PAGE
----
George Soros

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George Soros (1930-) is an extremely wealthy investor, Chairman of Soros Fund Management, LLC, who makes large sums available both for philanthropy and charity, as well as American progressive politics. He disburses through both a personal foundation and the Open Society Institute, which he chairs.

He is often characterized as the driving force of many American organizations on the left, although he has denied some contributions. FrontPage Magazine, the publication of the David Horowitz Freedom Center, claims that J Street, a liberal pro-Israel group, was founded and funded by Soros, but,[1] the organization denies his involvement, says he is welcome to contribute, and its financial disclosure statement reveals no contributions from him. [2]

Media relations

While he was accused of funding in MediaMatters, he denied he had done so until October 2010, and his name had not appeared in any the organization's financial disclosures.
Despite repeated assertions to the contrary by various Fox News commentators, I have not to date been a funder of Media Matters. However, in view of recent evidence suggesting that the incendiary rhetoric of Fox News hosts may incite violence, I have now decided to support the organization. Media Matters is one of the few groups that attempts to hold Fox News accountable for the false and misleading information they so often broadcast. I am supporting Media Matters in an effort to more widely publicize the challenge Fox News poses to civil and informed discourse in our democracy.[3]

To set up an initiative called Impact of Government, he gave $1.8 million dollars to National Public Radio, to hire 100 reporters at 50 of their stations. The project is intended to bring greater transparency and accountability to the workings of state capitals across the country." with a mission of building tolerant democracies whose governments are accountable to their citizens," calls it a response to the decline in news coverage of state legislatures. Vivian Schiller, NPR president and CEO, praised the gift. She was one of the two executives who authorized the firing of NPR commentator Juan Williams for remarks during a paid appearance on Fox News. [4]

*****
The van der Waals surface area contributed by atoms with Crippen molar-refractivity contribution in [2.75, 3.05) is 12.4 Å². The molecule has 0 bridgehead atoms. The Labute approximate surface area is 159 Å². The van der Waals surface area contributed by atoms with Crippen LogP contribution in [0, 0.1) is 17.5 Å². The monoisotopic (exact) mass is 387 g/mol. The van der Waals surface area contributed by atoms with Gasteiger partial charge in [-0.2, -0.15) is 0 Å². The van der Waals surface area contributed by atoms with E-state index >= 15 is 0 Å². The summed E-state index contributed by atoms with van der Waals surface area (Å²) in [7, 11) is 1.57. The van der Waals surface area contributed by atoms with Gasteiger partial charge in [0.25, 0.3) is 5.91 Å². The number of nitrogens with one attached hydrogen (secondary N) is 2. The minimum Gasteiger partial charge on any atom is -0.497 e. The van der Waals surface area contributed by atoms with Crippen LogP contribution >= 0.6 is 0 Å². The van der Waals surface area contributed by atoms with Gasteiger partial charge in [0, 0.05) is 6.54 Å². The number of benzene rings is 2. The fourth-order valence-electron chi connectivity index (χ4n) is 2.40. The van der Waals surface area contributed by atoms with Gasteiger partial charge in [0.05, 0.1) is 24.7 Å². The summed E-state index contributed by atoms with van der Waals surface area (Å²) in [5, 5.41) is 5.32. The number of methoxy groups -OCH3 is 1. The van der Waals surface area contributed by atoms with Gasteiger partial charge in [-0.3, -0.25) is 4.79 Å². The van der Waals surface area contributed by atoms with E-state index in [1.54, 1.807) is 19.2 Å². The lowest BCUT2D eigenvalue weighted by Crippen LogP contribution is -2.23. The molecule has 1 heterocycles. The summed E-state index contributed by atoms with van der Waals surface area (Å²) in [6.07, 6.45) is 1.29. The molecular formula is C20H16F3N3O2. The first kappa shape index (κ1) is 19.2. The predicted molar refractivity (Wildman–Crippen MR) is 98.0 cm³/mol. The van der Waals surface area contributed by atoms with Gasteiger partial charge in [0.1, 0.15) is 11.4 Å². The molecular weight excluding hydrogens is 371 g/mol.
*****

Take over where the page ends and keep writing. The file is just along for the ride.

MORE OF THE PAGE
Soros, as mentioned in the MediaMatters coverage, dislikes Fox News. It is not known if the Impact of Government grant had any effect on Williams' status, but conservative news watcher L. Brent Bozell III, of the Media Research Center, claims it does, telling Fox, "His investment has paid off well. This is Orwellian stuff."[4]

Advocacy organizations

He, the Open Society Institute, and his son Jonathan Soros gave nearly $6.2 million to over a period of six months, beginning in September 2003.[5]

When FrontPage Magazine, the publication of the David Horowitz Freedom Center, claimed that J Street was founded and funded by Soros,[1] the organization denied his involvement, says he is welcome to contribute, and its financial disclosure statement revealed no contributions from him. [2] The Washington Times, however, reported, in September 2010, that it had obtained tax reports for Soros and two of his children, showing "$245,000 to J Street from one Manhattan address in New York during the fiscal year from July 1, 2008 to June 30, 2009. The contributions represent a third of the group's revenue from U.S. sources during the period. Nearly half of J Street's revenue during the timeframe — a total of $811,697 — however, came from a single donor in Happy Valley, Hong Kong, named Consolacion Esdicul."[6]